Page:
If OUYA has one real strength, it is that it is crazy easy to just turn the device on, download games and start playing.  Everything in the library is a freemium model game - which means you don't even need to offer up your credit card to start playing around with the system.  It also speaks to the kind of digital centric market that apparently would make Microsoft drool.  You browse, you hit play, you wait, you play.  If you don't like the game, you delete it just as easy. 

The OUYA was sold as an "open console".  This means you don't have to ask OUYA nicely to develop and play games on it, only to get on the marketplace.  This is true on the surface, you can put whatever you want on the console and the SDK (or more specifically the Android SDK add on) is free to download and use.

The reality is that getting software on the console via USB (called side loading), i.e. outside of the OUYA market, is pretty complicated.  At least more complicated than one would like, as it requires jumping through hoops and setting up your own app manager.  In theory if you have the SDK setup you can use the Android Loader to move things directly - which I guess would be the party line from OUYA.  It is "open" as in "develop and go", not necessarily designed for "try to load any old app".

Update: Theory somewhat confirmed.  Basically if you are comfortable with the Android SDK, you can load apps quite easily.  Otherwise, hoops.

Software: Apps and Games

Making side loading a pain would be less of an issue if the OUYA market was launching with a wider array of quality apps.  There's no Angry Birds, no Plants Vs Zombies, no Netflix, no Pandora, no Galaxy on Fire, no ... well, virtually any big name apps.  For listening to music, you can use TuneIn Radio - which isn't bad.  There's for watching other people play games.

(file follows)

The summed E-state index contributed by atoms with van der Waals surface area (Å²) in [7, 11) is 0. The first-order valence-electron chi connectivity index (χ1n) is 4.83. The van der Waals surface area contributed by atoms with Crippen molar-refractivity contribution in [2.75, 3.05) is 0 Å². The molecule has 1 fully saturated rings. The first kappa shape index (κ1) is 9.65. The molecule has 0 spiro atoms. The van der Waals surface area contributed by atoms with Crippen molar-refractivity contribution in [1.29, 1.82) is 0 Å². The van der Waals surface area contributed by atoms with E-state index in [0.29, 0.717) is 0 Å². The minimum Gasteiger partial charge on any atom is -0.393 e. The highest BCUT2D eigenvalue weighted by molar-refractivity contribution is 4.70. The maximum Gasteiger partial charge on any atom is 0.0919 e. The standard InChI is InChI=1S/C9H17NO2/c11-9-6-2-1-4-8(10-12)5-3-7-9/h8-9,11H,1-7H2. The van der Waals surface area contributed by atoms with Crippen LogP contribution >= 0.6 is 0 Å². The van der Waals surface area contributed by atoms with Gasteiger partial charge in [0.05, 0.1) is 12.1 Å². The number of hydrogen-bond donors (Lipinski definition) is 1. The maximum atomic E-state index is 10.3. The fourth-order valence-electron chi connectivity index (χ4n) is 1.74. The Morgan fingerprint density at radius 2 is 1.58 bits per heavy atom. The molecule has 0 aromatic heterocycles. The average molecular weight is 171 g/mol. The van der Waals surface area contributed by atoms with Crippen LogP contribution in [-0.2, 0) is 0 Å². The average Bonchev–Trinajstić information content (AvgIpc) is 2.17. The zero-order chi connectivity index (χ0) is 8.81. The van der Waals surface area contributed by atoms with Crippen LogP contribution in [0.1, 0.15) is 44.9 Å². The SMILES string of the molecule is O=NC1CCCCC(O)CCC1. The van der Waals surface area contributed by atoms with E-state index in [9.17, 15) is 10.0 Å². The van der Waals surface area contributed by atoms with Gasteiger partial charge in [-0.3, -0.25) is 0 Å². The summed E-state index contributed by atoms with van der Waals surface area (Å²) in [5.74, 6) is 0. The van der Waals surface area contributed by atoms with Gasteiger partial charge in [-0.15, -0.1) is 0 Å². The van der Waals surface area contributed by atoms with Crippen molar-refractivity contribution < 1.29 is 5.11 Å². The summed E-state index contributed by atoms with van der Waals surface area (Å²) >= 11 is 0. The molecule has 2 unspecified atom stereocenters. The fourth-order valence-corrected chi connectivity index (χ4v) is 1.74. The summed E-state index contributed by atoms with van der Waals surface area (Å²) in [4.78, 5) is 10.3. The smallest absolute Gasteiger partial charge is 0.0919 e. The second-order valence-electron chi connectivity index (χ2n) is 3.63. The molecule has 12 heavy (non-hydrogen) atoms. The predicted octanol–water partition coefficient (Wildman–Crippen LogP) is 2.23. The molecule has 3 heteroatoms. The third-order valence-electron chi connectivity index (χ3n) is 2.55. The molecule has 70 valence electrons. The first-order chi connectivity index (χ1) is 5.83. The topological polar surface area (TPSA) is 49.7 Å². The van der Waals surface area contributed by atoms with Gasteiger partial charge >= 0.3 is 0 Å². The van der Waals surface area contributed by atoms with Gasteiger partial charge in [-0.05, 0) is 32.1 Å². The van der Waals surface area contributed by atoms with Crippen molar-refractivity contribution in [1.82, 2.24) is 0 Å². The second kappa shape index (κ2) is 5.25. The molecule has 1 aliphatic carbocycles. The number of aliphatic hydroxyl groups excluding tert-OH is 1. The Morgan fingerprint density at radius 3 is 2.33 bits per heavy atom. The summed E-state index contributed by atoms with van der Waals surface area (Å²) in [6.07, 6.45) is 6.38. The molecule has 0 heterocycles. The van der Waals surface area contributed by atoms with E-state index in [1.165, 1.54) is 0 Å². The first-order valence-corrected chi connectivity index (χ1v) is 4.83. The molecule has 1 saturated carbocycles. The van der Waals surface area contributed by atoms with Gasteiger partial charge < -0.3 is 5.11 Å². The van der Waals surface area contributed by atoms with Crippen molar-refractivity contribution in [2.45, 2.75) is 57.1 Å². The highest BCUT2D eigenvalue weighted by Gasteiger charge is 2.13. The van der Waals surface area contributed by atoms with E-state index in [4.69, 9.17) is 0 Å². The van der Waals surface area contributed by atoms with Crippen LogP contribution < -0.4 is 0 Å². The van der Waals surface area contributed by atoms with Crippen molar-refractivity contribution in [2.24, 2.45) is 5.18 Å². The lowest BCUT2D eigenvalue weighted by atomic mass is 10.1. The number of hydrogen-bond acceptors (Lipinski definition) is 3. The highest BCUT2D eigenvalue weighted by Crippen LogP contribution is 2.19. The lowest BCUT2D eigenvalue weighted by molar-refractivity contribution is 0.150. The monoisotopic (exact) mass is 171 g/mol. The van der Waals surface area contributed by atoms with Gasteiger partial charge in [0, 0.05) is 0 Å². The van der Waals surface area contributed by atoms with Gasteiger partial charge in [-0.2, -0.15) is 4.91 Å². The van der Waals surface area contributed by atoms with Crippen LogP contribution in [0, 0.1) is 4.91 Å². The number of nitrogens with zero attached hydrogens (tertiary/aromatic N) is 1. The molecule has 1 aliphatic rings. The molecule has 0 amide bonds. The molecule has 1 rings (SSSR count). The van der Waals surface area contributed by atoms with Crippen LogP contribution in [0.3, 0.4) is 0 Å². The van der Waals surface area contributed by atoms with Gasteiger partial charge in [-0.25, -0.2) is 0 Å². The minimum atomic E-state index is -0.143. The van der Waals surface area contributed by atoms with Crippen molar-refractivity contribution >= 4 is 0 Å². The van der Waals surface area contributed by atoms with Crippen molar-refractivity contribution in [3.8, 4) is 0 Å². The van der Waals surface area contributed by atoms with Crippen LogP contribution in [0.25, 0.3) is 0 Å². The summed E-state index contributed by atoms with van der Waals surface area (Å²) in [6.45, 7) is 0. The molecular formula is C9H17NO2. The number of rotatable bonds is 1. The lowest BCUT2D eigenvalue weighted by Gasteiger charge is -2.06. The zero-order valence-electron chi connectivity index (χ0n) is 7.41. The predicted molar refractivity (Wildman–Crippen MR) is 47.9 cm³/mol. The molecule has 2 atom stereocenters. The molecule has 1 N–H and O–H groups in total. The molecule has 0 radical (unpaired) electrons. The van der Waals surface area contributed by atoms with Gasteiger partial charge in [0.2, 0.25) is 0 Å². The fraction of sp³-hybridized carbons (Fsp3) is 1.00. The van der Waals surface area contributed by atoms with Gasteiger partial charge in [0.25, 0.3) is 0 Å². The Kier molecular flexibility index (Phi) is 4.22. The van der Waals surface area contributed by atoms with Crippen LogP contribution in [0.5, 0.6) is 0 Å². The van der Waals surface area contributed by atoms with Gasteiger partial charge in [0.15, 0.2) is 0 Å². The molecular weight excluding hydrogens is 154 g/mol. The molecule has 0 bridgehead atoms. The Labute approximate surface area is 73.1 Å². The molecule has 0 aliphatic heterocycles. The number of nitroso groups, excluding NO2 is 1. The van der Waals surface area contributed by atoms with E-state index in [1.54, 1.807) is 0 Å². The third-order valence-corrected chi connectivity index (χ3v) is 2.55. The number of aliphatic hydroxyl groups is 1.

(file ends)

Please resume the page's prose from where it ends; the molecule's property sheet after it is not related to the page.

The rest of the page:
Just recently, OUYA Market added Shadowgun, which is the first game I've seen there that resembles a really well known modern offering.  That isn't to say there aren't other decent games.  Chrono Blade, originally a Facebook browser based brawler, makes a very impressive import over to OUYA.  There are some notable indie favorites like Canabalt to be had as well.

But as it stands, the best way to describe the OUYA Market is an indie playground.  Quality is all over the place, and it is a good thing the OUYA has a strict freemium model - because "try before you buy" isn't even really an optional step for most of the games here.

If I had one very strong recommendation for OUYA, it would be to court the open source project XBMC for a proper OUYA app.  I've "side loaded" (though technically it was more of a download via browser, install, config and run) XBMC on my OUYA and it is easily the #1 use I have for the console.  I've got my OUYA hooked up to a TV in my study where I work and the XBMC is pretty much on full time - and it is probably the closest thing to a killer app the OUYA would have, if only it was truly OUYA friendly.

Finally, I have to say that the OUYA browser is completely abysmal.  It's not even an official app, and it seems like a really hasty port of the standard Android browser.  It seems like an odd thing to have been done so poorly on a device like this one.


The OUYA is basically a cheap box ideal for hackers and fans of the indie scene, be they developers or gamers.

So, WTF?

Do I recommend the OUYA?  I do, actually, even if this review does not sound like I do.  It's not the little David of console that will kill off Sony or Microsoft or Nintendo with a sling and rock.  It is, however, a $99 investment that provides an easy way to get a little experimental with the kind of content your HDTV might not normally see.  My biggest problem with the OUYA is the price tag on the controllers.  If they were more solid, rechargeable, and had a killer touchpad - I might see a justification to the price tag, but as it is the controller stands as an oddly expensive offering for an otherwise budget-friendly package.

However, if you're looking for a console to play some casual games, try out some indie titles and hack a few Android apps onto your TV - it's a decent bargain.  But beware - the OUYA is still a work in progress and will by no means replace your normal gaming needs.